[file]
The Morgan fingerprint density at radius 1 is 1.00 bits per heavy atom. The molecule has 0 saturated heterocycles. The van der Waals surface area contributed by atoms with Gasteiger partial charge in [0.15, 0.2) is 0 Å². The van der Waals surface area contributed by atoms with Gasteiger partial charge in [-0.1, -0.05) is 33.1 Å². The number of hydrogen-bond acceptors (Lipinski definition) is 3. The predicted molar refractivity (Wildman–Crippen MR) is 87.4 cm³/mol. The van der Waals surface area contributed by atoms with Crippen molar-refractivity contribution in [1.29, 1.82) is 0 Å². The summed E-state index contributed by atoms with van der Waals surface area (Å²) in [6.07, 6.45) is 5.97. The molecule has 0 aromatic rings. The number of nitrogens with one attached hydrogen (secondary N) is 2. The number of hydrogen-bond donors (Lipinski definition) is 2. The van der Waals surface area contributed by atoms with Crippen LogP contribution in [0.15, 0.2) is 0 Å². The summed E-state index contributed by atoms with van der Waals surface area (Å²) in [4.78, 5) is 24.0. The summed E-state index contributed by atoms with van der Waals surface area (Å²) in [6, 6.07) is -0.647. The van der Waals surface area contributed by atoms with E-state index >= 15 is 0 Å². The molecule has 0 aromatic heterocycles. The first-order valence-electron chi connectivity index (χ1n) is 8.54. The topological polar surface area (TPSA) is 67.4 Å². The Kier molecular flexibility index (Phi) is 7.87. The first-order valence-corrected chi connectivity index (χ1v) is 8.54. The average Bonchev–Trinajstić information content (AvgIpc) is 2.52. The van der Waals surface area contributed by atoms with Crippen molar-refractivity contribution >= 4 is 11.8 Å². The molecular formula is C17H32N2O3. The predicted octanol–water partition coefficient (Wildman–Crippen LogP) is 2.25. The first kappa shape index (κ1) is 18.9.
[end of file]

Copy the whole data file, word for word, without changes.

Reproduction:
The Morgan fingerprint density at radius 1 is 1.00 bits per heavy atom. The molecule has 0 saturated heterocycles. The van der Waals surface area contributed by atoms with Gasteiger partial charge in [0.15, 0.2) is 0 Å². The van der Waals surface area contributed by atoms with Gasteiger partial charge in [-0.1, -0.05) is 33.1 Å². The number of hydrogen-bond acceptors (Lipinski definition) is 3. The predicted molar refractivity (Wildman–Crippen MR) is 87.4 cm³/mol. The van der Waals surface area contributed by atoms with Crippen molar-refractivity contribution in [1.29, 1.82) is 0 Å². The summed E-state index contributed by atoms with van der Waals surface area (Å²) in [6.07, 6.45) is 5.97. The molecule has 0 aromatic rings. The number of nitrogens with one attached hydrogen (secondary N) is 2. The number of hydrogen-bond donors (Lipinski definition) is 2. The van der Waals surface area contributed by atoms with Crippen LogP contribution in [0.15, 0.2) is 0 Å². The summed E-state index contributed by atoms with van der Waals surface area (Å²) in [4.78, 5) is 24.0. The summed E-state index contributed by atoms with van der Waals surface area (Å²) in [6, 6.07) is -0.647. The van der Waals surface area contributed by atoms with E-state index >= 15 is 0 Å². The molecule has 0 aromatic heterocycles. The first-order valence-electron chi connectivity index (χ1n) is 8.54. The topological polar surface area (TPSA) is 67.4 Å². The Kier molecular flexibility index (Phi) is 7.87. The first-order valence-corrected chi connectivity index (χ1v) is 8.54. The average Bonchev–Trinajstić information content (AvgIpc) is 2.52. The van der Waals surface area contributed by atoms with Crippen molar-refractivity contribution >= 4 is 11.8 Å². The molecular formula is C17H32N2O3. The predicted octanol–water partition coefficient (Wildman–Crippen LogP) is 2.25. The first kappa shape index (κ1) is 18.9.